The JANUS instrument is designated to be the scientific imager on-board the spacecraft with a wavelength range between 400 nm and 1000 nm and consists of a catoptric telescope coupled to a CMOS detector , specifically the CIS115 monolithic active pixel sensor supplied by e2v technologies. A CMOS sensor has been chosen due to a combination of the high radiation tolerance required for all systems aboard the spacecraft and its capability of operating with integration times as low as 1 ms, which is required to prevent blur when imaging the moons at fast ground velocities since the camera has no mechanical shutter. However, an important consideration of using CMOS in high radiation environments is the generation of defects or defect clusters that result in pixels exhibiting Random Telegraph Signal (RTS).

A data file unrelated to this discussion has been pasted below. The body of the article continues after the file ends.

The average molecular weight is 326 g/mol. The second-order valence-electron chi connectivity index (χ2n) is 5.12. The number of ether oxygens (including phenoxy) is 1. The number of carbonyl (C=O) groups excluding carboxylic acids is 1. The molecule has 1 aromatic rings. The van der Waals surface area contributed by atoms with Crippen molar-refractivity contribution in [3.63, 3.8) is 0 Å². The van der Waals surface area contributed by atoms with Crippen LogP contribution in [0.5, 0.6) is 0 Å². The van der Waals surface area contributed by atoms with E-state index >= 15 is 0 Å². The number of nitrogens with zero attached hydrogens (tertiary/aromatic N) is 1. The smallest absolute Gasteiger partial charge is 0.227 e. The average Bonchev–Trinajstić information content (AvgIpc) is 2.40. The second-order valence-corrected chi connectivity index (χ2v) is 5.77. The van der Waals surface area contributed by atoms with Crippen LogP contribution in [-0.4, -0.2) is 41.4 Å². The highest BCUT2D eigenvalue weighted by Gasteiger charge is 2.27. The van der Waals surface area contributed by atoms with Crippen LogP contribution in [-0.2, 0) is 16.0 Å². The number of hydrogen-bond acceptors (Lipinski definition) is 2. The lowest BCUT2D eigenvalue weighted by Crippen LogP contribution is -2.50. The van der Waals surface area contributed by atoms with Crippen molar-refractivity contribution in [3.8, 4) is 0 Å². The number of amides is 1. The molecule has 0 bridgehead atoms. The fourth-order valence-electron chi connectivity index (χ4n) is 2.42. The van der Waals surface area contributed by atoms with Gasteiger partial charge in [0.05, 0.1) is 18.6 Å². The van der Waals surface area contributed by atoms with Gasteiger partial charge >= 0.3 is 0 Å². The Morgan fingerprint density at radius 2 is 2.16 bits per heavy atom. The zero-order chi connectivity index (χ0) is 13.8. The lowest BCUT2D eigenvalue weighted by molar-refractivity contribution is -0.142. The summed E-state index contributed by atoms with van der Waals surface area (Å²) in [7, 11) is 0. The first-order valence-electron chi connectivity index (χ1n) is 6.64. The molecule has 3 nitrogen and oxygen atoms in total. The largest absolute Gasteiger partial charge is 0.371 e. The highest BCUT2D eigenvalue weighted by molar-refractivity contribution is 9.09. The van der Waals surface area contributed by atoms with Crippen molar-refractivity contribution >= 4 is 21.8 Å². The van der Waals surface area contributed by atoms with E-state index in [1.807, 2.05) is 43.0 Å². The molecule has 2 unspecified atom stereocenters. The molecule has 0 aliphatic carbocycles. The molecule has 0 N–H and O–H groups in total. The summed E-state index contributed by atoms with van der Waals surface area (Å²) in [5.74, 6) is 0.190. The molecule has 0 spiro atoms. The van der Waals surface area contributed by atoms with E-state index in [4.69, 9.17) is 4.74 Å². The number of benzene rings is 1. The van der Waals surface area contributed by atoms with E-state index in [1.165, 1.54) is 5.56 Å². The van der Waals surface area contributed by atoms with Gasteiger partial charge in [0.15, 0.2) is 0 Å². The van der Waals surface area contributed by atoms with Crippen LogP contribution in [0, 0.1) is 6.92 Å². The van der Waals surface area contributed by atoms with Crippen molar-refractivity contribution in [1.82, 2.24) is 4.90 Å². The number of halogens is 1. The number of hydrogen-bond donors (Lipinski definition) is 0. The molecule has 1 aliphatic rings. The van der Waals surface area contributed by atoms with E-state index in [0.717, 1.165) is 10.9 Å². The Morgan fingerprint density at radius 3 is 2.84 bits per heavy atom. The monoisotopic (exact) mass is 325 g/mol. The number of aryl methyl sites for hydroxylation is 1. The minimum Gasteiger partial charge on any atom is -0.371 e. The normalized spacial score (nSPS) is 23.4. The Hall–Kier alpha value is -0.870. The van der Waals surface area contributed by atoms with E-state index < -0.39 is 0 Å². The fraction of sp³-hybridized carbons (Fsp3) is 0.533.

A study of RTS effects in the CIS115 has been undertaken, and the method applied to identify pixels in the array that display RTS behaviour is discussed and individual RTS-exhibiting pixels are characterised. The changes observed in RTS behaviour following irradiation of the CIS115 with protons is presented and the temperature dependence of the RTS behaviour is studied. The implications on the camera design and imaging requirements of the mission are examined.